Returning to Granada, roaming the Albaycín and once again frequenting the tapas bars I used to before COVID-19 struck, I received the same statement everywhere I went.
Bienvenido familia. Welcome back family.
!Tú eres morena! Wow, you are brown!
A confused statement.
I know what they meant, how on earth are you so tanned? Were you one of the lucky ones that had access to a terrace or garden during lock down?
And then further confusion, when noticing the colour of my husband. He’s white. But they don’t know that he’s always white, even in blistering sun. His English/Irish roots mean he goes white, then red, then white again. But, we look out of place and it doesn’t make sense for me to be so brown, when the rest of Spain, and he is so white.
But yes, I left my husband in Granada and was that dickhead that spent cuarentena en el Caribe. Muy bien they said as they served up my tinto verano. !Que suerte! Yes, I was lucky indeed.
Lock down means different things in different countries, but in Spain, lock down was hard, harsh and long. For 10 weeks at least, the only time people could leave the house was to go to the supermarket or pharmacy. When finally lock down was eased again it was done gently in phases, during phase 1, healthy adults were allowed outside for just a few hours in the morning 6-10am and in the evening 8-11. Phase 2 bars and restaurants opened slowly at reduced capacity. Phase 3, once again people could travel between provinces, it was the cue I needed to come home as I’d be able to travel between my entry point in Madrid to our place in Granada.
Kids didn’t leave the house and were literally stuck indoors for 10 weeks or more – chatting to a mum of a 7 year old boy, I usually see running around outside with abandon, playing with his paper planes, I hear how it was beyond difficult to be cooped up for so long.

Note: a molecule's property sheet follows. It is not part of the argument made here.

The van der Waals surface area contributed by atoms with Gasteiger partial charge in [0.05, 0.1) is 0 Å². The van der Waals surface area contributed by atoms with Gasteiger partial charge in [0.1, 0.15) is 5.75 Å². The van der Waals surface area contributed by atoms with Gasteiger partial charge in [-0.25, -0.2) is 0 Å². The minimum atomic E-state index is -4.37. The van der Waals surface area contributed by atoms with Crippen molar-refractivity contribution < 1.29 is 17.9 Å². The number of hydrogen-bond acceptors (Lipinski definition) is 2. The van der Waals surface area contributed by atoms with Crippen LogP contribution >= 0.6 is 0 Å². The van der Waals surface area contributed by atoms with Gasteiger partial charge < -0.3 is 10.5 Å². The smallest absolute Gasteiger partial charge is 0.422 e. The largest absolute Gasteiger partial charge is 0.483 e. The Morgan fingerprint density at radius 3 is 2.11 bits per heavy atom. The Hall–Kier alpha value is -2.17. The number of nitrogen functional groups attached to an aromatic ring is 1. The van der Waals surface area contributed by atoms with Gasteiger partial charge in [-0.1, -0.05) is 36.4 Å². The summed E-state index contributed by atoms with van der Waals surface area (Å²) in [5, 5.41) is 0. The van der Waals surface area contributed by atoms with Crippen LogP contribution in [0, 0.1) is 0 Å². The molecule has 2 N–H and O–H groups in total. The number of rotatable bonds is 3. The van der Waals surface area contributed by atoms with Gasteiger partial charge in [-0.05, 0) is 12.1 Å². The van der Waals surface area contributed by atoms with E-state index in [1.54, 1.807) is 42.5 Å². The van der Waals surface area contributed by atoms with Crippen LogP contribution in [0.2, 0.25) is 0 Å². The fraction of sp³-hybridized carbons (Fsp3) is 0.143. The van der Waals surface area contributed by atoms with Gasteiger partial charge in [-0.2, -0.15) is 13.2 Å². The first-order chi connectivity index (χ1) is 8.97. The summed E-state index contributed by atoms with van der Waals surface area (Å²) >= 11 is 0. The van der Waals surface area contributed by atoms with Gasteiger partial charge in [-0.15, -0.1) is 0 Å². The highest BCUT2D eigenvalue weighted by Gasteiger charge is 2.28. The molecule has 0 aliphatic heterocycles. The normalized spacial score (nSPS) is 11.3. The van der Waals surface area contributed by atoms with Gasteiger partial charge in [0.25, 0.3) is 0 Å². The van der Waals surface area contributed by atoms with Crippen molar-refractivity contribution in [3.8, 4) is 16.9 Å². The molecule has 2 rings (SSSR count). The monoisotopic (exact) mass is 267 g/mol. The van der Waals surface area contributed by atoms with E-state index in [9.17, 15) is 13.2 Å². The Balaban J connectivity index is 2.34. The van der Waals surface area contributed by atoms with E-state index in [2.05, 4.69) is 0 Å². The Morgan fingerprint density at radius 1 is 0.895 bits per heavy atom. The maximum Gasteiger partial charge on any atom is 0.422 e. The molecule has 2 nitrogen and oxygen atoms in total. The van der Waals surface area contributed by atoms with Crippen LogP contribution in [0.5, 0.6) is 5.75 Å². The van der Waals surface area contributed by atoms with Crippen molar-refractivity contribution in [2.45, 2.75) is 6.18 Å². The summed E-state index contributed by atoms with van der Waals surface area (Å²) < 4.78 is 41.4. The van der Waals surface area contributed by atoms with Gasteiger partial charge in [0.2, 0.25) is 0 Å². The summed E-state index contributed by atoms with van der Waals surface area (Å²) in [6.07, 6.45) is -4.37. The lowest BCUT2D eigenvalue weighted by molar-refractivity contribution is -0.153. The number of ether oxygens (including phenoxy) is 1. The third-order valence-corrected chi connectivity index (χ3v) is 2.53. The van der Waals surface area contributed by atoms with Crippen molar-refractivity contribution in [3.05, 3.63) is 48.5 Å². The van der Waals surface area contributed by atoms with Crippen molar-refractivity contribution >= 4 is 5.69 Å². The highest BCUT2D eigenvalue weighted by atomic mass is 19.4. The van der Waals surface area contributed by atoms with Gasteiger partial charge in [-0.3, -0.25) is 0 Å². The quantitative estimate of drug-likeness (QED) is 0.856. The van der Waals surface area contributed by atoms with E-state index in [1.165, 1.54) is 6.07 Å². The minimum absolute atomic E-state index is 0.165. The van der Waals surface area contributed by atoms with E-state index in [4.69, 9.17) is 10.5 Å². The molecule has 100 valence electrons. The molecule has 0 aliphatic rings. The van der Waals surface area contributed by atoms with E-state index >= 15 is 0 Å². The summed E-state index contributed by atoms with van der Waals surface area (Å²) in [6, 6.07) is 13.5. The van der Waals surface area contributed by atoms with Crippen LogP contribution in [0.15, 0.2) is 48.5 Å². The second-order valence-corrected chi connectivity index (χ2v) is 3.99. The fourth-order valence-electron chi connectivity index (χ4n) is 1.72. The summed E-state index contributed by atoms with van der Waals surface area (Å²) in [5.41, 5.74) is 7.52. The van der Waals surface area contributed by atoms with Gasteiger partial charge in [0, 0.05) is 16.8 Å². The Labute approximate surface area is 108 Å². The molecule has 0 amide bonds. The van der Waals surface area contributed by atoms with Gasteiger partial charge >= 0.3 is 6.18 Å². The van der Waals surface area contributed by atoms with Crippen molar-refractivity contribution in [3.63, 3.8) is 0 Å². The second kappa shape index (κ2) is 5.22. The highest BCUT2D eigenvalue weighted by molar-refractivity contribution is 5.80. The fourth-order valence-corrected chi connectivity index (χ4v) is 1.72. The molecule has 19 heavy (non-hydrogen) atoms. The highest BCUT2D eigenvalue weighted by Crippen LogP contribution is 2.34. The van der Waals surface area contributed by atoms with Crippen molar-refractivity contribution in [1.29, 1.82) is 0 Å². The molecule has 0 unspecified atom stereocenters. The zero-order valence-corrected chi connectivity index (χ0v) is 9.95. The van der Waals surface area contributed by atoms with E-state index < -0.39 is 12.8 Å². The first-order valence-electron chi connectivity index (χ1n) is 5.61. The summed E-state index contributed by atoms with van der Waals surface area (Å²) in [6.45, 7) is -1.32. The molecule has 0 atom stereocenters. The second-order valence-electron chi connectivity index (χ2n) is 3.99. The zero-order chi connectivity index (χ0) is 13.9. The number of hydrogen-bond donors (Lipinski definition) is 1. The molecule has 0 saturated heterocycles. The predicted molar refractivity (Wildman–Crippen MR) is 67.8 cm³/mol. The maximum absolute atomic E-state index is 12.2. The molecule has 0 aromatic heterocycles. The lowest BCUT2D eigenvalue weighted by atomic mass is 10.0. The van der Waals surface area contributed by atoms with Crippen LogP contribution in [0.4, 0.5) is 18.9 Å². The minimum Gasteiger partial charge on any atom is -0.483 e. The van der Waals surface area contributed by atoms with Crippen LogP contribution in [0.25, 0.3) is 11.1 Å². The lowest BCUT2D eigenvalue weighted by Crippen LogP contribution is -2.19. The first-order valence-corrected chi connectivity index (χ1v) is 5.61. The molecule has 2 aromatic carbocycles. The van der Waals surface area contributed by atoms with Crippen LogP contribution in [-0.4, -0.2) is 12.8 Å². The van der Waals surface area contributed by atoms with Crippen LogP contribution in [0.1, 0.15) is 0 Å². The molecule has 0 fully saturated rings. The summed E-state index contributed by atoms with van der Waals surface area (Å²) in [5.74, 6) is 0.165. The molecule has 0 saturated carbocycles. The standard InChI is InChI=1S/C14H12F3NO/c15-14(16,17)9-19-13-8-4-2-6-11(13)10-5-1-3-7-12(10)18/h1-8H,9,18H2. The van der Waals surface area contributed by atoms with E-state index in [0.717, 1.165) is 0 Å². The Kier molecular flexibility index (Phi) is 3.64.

Many of the Spanish, a country famed for its sun, are as white as they have perhaps ever been. And here I am brown as a button, I stick out as abundantly privileged.
I look at the waiter in one of my local spots, for someone who is usually on his feet working the tables outdoors, his legs are skinnier and whiter than I’ve ever seen them.
I remember seeing him just before lockdown as he welcomed a new baby into the world. Looking at his legs, he clearly didn’t have access to any outdoor space. I try to imagine quite what it must be like to be literally stuck indoors almost 24 hours a day with a young family and to see your livelihood closed down.
Spain doesn’t have much of a tipping culture, but I tip hard that night. These guys have been through a lot and are thankful to be healthy and be able to work again.
We have our first BBQ in 15 weeks. My husband has had access to this beautiful terrace the entire time but said it didn’t feel right to be outdoors firing up a BBQ, playing music and having beers, when so many of our neighbours were shut indoors with no escape. I’m not sure I could have been so selfless to resist. But my husband is a better person than me.